A “top-down approach” is needed in the placement of publicly accessible defibrillators (PADs) in Scotland, MSPs have been told.
Dr Gareth Clegg, a senior lecturer at the University of Edinburgh’s Resuscitation Research Group, said the current “bottom-up” method is “not working” in Scotland.
Currently, private individuals or businesses can purchase a PAD and allow for it to be used by the public, should it be necessary.
Dr Clegg said his research shows just 5% of all cardiac arrests occur within 100 metres of a PAD.
Speaking before the Public Petitions Committee at Holyrood, he said: “If we took all of the defibrillators in Scotland and spread them out using a data-driven approach … you would cover more than 50% of cardiac arrests.
“What that tells me is the current bottom-up strategy for placing defibs is not working.
“If you allow people just to get defibs and put them wherever they want to, we won’t cover cardiac arrests.”
Dr Clegg was giving evidence on a petition calling on the Scottish Government to ensure new or refurbished buildings of more than 7,500 square metres have a PAD on site.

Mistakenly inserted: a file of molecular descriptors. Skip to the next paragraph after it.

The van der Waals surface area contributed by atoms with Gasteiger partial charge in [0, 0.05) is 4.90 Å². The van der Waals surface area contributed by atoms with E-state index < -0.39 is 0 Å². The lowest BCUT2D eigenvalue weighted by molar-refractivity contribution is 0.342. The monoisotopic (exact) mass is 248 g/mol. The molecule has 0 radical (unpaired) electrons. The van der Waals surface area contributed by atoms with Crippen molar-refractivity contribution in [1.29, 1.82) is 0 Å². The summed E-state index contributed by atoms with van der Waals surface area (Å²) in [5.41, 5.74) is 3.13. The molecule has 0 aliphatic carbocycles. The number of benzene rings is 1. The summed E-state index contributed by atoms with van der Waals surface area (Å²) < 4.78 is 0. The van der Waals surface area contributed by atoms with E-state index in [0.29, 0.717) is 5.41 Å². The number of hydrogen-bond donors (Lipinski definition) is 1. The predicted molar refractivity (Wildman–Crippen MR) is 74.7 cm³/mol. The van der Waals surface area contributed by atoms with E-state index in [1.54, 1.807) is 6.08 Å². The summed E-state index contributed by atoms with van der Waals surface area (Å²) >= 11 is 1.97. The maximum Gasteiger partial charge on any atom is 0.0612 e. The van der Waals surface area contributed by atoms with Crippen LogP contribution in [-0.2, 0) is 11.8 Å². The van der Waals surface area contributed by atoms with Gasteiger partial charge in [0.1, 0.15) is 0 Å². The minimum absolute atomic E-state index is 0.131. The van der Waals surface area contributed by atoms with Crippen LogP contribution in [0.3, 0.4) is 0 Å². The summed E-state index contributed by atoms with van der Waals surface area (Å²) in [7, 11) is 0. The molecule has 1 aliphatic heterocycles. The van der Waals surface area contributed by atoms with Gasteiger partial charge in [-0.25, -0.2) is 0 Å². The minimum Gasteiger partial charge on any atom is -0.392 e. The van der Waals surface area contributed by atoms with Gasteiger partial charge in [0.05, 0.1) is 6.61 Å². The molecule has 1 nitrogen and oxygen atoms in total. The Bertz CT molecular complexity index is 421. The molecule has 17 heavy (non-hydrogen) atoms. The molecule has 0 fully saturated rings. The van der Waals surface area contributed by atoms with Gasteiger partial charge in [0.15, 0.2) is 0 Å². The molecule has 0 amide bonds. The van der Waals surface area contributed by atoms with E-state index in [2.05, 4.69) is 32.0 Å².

It was submitted by Inverclyde-based campaigner Kathleen Orr, who lost her 10-year-old son Jayden to cardiac arrest.
Dr Clegg pushed for the Scottish Government to go further and cover the possession and use of PADs in health and safety legislation in the same way as fire extinguishers, ensuring that more people are trained in their use and maintenance.
He said: “I think it’s worth reflecting on the parallels between defibs and vaccines as we begin to think about how we make these things more familiar and available to the public.”
He added: “I think a very strong case could be made for the lifesaving potential of defibrillators being at least equal to that of fire extinguishers.”
MSPs on the committee, chaired by Labour’s Johann Lamont, decided to write to the Scottish Government about the evidence they had heard.